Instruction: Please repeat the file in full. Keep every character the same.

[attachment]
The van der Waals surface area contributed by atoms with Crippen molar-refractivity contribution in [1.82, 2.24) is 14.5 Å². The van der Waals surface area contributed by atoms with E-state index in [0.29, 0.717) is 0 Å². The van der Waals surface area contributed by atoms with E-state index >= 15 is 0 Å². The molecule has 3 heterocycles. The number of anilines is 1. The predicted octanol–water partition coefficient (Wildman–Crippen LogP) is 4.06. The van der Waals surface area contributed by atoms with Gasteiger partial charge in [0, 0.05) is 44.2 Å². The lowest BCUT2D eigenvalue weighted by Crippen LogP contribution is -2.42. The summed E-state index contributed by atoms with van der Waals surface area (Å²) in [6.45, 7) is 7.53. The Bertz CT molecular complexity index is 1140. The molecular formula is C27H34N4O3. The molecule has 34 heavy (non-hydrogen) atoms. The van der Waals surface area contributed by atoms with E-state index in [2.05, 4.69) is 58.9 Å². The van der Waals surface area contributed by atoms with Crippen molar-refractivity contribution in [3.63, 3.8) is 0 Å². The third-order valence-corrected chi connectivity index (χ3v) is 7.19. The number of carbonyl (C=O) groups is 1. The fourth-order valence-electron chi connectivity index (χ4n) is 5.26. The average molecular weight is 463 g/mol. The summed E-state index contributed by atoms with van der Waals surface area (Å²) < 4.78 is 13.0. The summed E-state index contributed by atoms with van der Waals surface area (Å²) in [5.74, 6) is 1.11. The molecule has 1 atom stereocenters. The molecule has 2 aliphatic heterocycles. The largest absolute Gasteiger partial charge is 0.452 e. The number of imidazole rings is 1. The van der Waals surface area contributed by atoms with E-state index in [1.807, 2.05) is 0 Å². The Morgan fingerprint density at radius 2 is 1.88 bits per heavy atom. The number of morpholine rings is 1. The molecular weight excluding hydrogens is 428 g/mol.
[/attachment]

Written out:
The van der Waals surface area contributed by atoms with Crippen molar-refractivity contribution in [1.82, 2.24) is 14.5 Å². The van der Waals surface area contributed by atoms with E-state index in [0.29, 0.717) is 0 Å². The van der Waals surface area contributed by atoms with E-state index >= 15 is 0 Å². The molecule has 3 heterocycles. The number of anilines is 1. The predicted octanol–water partition coefficient (Wildman–Crippen LogP) is 4.06. The van der Waals surface area contributed by atoms with Gasteiger partial charge in [0, 0.05) is 44.2 Å². The lowest BCUT2D eigenvalue weighted by Crippen LogP contribution is -2.42. The summed E-state index contributed by atoms with van der Waals surface area (Å²) in [6.45, 7) is 7.53. The Bertz CT molecular complexity index is 1140. The molecular formula is C27H34N4O3. The molecule has 34 heavy (non-hydrogen) atoms. The van der Waals surface area contributed by atoms with E-state index in [2.05, 4.69) is 58.9 Å². The van der Waals surface area contributed by atoms with Crippen molar-refractivity contribution in [3.63, 3.8) is 0 Å². The third-order valence-corrected chi connectivity index (χ3v) is 7.19. The number of carbonyl (C=O) groups is 1. The fourth-order valence-electron chi connectivity index (χ4n) is 5.26. The average molecular weight is 463 g/mol. The summed E-state index contributed by atoms with van der Waals surface area (Å²) < 4.78 is 13.0. The summed E-state index contributed by atoms with van der Waals surface area (Å²) in [5.74, 6) is 1.11. The molecule has 1 atom stereocenters. The molecule has 2 aliphatic heterocycles. The largest absolute Gasteiger partial charge is 0.452 e. The number of imidazole rings is 1. The van der Waals surface area contributed by atoms with E-state index in [1.807, 2.05) is 0 Å². The Morgan fingerprint density at radius 2 is 1.88 bits per heavy atom. The number of morpholine rings is 1. The molecular weight excluding hydrogens is 428 g/mol.